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Evaluation of orange peel, an industrial waste, for the production of Aspergillus sojae polygalacturonase considering both morphology and rheology effects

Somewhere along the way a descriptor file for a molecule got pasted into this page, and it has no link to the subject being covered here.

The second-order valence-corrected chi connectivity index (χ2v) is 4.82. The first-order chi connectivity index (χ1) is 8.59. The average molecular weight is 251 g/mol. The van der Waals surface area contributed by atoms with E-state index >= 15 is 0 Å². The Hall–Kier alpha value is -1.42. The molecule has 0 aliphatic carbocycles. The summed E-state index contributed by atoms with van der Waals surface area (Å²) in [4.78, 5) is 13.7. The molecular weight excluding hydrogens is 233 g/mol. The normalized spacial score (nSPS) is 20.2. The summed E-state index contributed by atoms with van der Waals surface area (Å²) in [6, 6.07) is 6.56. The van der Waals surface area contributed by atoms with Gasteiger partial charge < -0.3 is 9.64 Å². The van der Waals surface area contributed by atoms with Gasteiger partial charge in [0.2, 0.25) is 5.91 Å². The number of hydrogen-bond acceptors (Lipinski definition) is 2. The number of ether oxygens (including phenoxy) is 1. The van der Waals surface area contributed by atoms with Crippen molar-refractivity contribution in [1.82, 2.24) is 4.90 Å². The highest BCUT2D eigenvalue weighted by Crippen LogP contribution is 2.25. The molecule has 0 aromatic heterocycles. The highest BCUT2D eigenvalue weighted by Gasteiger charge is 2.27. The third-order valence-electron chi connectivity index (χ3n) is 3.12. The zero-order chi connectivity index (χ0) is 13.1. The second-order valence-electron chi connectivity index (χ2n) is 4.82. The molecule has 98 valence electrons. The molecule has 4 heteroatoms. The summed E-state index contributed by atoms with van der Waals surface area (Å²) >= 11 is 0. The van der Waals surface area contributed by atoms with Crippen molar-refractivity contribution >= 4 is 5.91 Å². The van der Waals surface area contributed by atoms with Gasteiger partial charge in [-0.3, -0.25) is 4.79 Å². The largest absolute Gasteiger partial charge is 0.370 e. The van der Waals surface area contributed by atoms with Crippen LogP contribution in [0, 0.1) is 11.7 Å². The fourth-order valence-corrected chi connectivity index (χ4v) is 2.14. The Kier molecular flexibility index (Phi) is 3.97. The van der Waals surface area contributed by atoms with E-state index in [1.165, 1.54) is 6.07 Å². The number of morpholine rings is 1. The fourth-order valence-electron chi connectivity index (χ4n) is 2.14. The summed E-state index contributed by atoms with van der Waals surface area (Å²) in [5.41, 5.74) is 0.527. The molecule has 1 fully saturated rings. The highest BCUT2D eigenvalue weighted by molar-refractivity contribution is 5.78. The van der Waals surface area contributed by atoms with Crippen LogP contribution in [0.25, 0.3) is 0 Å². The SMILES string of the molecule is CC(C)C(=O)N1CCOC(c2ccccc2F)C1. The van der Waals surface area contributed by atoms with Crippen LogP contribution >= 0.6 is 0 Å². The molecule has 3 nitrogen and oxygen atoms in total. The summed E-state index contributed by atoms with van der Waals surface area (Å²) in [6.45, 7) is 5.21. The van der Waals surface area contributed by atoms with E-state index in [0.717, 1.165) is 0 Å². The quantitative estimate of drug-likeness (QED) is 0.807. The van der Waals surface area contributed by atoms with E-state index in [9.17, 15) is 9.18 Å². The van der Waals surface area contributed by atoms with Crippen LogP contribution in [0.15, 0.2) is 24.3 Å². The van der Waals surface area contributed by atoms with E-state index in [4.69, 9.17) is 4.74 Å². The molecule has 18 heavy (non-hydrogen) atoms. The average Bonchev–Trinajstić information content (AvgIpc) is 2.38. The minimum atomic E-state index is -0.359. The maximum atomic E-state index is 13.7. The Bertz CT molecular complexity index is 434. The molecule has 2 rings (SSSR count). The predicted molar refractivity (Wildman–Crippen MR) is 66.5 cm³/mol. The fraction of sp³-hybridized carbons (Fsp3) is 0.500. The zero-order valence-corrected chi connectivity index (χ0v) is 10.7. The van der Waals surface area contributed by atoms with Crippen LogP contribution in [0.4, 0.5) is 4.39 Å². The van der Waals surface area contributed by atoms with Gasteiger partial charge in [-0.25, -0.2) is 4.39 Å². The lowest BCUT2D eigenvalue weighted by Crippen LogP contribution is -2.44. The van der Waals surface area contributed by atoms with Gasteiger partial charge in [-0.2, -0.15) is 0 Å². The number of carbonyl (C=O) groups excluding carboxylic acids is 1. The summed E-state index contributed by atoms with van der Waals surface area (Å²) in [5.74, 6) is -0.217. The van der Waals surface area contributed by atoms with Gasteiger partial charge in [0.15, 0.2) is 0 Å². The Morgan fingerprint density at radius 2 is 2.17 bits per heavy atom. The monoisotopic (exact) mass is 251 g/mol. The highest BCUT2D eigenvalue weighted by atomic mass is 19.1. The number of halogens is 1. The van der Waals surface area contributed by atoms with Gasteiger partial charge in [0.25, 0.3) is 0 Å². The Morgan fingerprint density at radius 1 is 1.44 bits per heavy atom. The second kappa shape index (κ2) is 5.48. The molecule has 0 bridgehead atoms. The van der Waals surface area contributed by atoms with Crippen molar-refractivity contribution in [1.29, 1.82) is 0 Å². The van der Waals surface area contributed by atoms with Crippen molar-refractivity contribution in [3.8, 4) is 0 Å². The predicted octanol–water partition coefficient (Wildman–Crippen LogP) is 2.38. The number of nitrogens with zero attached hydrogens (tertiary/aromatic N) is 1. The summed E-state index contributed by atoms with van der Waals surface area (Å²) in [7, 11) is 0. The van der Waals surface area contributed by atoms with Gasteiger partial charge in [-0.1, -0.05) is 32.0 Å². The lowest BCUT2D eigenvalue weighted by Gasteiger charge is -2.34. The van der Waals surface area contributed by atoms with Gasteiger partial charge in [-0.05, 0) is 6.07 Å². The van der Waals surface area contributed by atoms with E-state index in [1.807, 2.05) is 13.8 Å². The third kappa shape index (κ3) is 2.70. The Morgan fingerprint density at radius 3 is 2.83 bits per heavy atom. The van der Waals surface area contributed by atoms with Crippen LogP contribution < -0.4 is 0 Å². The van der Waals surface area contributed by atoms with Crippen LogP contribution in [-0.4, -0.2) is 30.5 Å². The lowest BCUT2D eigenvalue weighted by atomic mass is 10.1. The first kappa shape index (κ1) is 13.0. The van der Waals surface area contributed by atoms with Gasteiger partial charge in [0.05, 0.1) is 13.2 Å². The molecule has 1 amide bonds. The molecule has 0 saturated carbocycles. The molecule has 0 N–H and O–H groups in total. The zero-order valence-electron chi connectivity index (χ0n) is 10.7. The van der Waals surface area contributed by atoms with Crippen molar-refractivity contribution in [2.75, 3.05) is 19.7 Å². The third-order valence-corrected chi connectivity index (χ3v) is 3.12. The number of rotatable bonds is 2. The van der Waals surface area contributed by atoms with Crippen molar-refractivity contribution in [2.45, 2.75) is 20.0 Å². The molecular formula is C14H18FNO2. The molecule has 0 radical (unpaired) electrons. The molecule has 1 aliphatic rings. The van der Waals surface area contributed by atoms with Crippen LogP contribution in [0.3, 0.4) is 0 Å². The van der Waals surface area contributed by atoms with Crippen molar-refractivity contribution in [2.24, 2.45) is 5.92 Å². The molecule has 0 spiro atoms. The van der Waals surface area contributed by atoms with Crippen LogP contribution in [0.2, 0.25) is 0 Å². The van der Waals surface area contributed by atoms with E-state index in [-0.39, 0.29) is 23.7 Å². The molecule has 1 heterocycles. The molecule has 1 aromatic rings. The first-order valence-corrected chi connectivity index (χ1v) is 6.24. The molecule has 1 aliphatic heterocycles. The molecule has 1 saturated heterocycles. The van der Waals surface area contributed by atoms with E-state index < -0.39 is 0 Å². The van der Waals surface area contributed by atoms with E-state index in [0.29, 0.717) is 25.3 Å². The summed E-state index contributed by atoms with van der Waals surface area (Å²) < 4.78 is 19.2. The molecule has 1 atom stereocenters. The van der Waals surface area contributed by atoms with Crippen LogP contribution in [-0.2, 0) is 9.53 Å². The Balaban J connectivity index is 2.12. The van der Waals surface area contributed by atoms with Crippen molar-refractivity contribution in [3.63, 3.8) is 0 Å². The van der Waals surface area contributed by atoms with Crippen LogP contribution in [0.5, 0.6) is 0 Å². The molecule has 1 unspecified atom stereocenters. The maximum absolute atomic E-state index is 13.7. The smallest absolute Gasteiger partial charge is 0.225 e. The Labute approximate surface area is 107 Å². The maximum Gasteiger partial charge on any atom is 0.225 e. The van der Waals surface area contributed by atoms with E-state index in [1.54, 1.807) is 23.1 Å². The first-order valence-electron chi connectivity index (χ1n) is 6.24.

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Orange peel is an agroindustrial waste rich in pectin and known to be an inducer for pectinase production. The use of this low-cost substrate for the production of an industrially important enzyme, polygalacturonase (PG), can be an alternative way to turn this waste into a value-added product, contributing to the reduction of environmental waste disposal problems. Enzyme productions by fungal microorganisms are affected by environmental and nutritional factors, demanding the determination of optimum conditions for maximum enzyme production with the desired fungal morphology and broth rheology. Therefore, complex and additional carbon sources were optimized with respect to PG production by Aspergillus sojae using statistical approaches. Effect of pH, another significant parameter affecting the rheology and morphology of the strain, was investigated in the serial bioreactor system using the optimized medium composition. Highest PG enzyme yield and productivity together with the maximum PG enzyme production (93.48 U/mL) were obtained under uncontrolled pH conditions. Under these conditions, morphologically, pellet sizes exhibited a normal distribution ranging between 0.5-1.0 mm and 1.0-1.5 mm, and rheological measurements revealed that fermentation broths showed non-Newtonian flow. The low pH trend observed during the course of the fermentation was another important positive outcome for industrial fermentations, prone to contamination problems.